Rooks were formerly commonplace fare for farm labourers, and the rookeries especially protected for that reason. There is no definitive receipt. Young rooks are to be preferred, the birds become very tough when older, and care taken to remove the very bitter-tasting backbone (Eaton 1822, Soyer 1845, Hartley 1954)
'The Rook' from 'What the Blackbird Said', 1881
Original Receipt in 'The Cook and Housekeeper's Dictionary' by Mary Eaton (Eaton 1822);
ROOK PIE. Skin and draw some young rooks, cut out the backbones, and season with pepper and salt. Lay them in a dish with a little water, strew some bits of butter over them, cover the dish with a thick crust, and bake it well.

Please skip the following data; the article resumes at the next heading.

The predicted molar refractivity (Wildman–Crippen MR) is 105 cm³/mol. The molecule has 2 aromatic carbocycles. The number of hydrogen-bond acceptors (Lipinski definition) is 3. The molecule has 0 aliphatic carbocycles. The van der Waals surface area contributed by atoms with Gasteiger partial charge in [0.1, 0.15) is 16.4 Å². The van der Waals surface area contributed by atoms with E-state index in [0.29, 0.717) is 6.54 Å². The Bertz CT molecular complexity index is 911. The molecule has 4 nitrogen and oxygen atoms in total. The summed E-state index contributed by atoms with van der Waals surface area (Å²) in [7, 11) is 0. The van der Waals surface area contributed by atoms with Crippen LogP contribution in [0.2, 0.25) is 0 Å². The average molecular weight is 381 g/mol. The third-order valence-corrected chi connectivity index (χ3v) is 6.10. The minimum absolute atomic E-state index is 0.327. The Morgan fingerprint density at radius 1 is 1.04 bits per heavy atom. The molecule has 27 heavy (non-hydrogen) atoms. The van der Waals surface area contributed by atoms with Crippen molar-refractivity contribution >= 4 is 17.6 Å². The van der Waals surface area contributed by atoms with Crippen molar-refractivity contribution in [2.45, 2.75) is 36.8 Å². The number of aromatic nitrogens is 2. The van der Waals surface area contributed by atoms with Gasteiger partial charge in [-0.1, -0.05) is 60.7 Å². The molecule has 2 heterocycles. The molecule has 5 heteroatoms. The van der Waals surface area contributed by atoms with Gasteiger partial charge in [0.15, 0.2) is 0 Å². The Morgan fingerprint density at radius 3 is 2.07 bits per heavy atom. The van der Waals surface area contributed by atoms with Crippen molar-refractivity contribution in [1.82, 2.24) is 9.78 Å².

Original Receipt in 'A Shilling Cookery for The People' by Alexis Soyer (Soyer 1845);
255. Young Rook Pudding.- If these young inhabitants of the woods and forests are eatable in pies, I do not see why we should not give them, after their wild career, a soft bed of repose in a pudding crust. Open them by the back, then draw them, divide them into two, and then into quarters; extract the big bones, leaving the flesh only; beat each piece flat, and season with salt, pepper, and a little grated ginger; make a stuffing with the liver. Lay on the crust a slice of bacon, then the birds, then a slice of steak; season with. any aromatic herbs, or chopped onions, leeks or mushrooms; add a gill of ale, or wine, gravy or water; boil one hour and a half, and serve. Pigeons may be done in the same way.
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